Due to various reasons related to sequencing technique (e.g. restriction enzymes) and mappability issue of the human genome (e.g. repeated sequences), the whole genome is not technically investigable. Blind regions are defined in the literature [17] as unobserved genomic portions which are strictly dependent on different laboratory settings and their distribution, position and total amount may change a lot across studies. However, using sophisticated and computationally intensive algorithm, it is possible to calculate and predict them quite precisely.
Regarding the univariate setting, taking into account for mappability condition allow to reduce possible systematic/technical bias and to compare clustering behaviour among experiments performed under different setting. Incorporating blind regions information in the multivariate scan statistics makes our approach more straightforward as compared to density estimations procedure, and their asymmetry with respect to strand does not necessary require to split analysis into two strand specific tasks. In this paper we adopt results in the literature [17] for selecting predicted blind regions thus reducing the genome representation to a set of N=4398094578 (about 2.20 ×10^{9} each strand) independent Bernoulli random variable.
A filtering procedure was applied to \(\mathcal {Z}\) generated, consisting in eliminating zones longer than 2.5×10^{7} bps (considering simple difference between ISs position) and containing less then 3 ISs. This is performed in order to reduce maximization space and to focus on more biologically meaningful regions without loss of arbitrariness. The size of each zone n _{ Z } is determined subtracting to the theoretical size (2 x ISs distance) the total amount (considering both strand separately) of blind regions contained.
Univariate analysis results
We run single IS series analysis with scan statistics approach and we compare the results with hotspots reported in the literature [10], obtained using DBSCAN algorithm [13] (see Supplementary Material and Method in [10] for DBSCAN setting used). Some preliminary results for this analysis has been previously published in [18], without taking into account blind regions bias and focusing only on most significant findings. In HIV data set, DBSCAN identify 2446 clusters, containing 50.6 % (14,369 IS) of the total amount of IS. Clusters’ length is on average 19220 bps, but varies from a minimum of 100 to a maximum of 200500 bps. The majority (90 %) of HIV clusters are composed by 3–10 ISs.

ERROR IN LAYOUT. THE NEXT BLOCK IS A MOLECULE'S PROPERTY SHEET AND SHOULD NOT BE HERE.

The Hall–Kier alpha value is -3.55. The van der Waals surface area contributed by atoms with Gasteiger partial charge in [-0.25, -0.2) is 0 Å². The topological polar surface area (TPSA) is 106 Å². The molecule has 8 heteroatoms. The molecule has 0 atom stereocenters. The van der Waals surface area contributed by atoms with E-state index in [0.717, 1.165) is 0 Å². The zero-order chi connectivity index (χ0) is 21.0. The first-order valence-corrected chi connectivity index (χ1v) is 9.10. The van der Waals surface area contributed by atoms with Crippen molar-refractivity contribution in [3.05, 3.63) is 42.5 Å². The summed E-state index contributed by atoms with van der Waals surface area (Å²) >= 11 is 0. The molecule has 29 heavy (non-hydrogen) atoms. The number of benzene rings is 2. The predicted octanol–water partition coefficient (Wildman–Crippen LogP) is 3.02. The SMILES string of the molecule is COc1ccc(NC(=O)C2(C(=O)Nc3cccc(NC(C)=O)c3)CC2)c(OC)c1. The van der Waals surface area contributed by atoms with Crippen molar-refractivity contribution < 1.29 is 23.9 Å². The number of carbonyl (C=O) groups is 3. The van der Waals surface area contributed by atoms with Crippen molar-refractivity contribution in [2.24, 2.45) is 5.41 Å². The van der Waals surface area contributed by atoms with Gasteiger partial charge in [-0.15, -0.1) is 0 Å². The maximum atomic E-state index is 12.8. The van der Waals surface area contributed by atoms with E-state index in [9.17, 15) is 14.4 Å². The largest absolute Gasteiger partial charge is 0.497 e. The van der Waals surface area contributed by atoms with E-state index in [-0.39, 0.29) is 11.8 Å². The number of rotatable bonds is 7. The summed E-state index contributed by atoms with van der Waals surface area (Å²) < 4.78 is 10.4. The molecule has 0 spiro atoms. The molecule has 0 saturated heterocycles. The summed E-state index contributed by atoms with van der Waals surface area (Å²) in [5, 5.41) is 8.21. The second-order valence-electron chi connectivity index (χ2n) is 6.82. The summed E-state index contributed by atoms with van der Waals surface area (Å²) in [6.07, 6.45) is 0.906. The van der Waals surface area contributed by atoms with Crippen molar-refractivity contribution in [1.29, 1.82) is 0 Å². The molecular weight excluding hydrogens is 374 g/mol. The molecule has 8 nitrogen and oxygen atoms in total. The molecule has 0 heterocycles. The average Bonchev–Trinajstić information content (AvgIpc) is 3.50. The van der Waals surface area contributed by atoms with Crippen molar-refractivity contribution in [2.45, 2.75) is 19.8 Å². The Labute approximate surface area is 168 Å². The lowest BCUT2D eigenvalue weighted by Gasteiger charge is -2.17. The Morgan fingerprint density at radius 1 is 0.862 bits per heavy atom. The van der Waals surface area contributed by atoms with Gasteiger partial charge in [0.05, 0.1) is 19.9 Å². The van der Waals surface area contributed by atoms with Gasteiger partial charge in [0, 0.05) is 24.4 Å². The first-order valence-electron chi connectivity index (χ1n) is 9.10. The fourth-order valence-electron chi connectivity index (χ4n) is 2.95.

List of first 10 clusters identified in HIV data by scan statistics
S  Chr  Start  End  IS count  \(\frac {\hat {p_{HIV_{Z}}}}{\hat {q_{HIV_{Z}}}}\)  Raw pvalue  Adj pvalue 

2463.2  chr11  63175583  68111375  651  17.2  <2e16  <2e16 
1795.1  chr16  95090  3640598  444  19.6  <2e16  <2e16 
1390.0  chr17  70634094  73732441  386  15.5  <2e16  <2e16 
1189.8  chr17  75720251  78604915  323  16.2  <2e16  <2e16 
1063.8  chr3  46999507  52978572  424  8.5  <2e16  <2e16 
1046.8  chr6  30563526  33532447  325  12.6  <2e16  <2e16 
1041.8  chr9  138245676  139772487  224  26.9  <2e16  <2e16 
732.0  chr8  144469820  146194757  188  18.1  <2e16  <2e16 
721.1  chr19  572963  3118599  209  14.3  <2e16  <2e16 
629.1  chr17  1483915  4578114  238  9.2  <2e16  <2e16 
List of first 10 clusters identified in MLV data by scan statistics
S  Chr  Start  End  IS count  \(\frac {\hat {p_{MLV_{Z}}}}{\hat {q_{MLV_{Z}}}}\)  Raw pvalue  Adj pvalue 

386.5  chr20  51646845  51991770  89  22.8  <2E16  <2E16 
326.4  chr20  10362242  10450134  55  51.8  <2E16  <2E16 
318.4  chr17  26646082  26672265  41  131.1  <2E16  <2E16 
302.6  chr17  76325116  76460372  56  39.5  <2E16  <2E16 
285.6  chr19  59566413  59591310  37  127.9  <2E16  <2E16 
284.6  chr21  38671040  39311896  90  12.2  <2E16  <2E16 
279.2  chr17  51718847  53782415  142  6.2  <2E16  <2E16 
278.7  chr1  25046795  28847012  183  4.7  <2E16  <2E16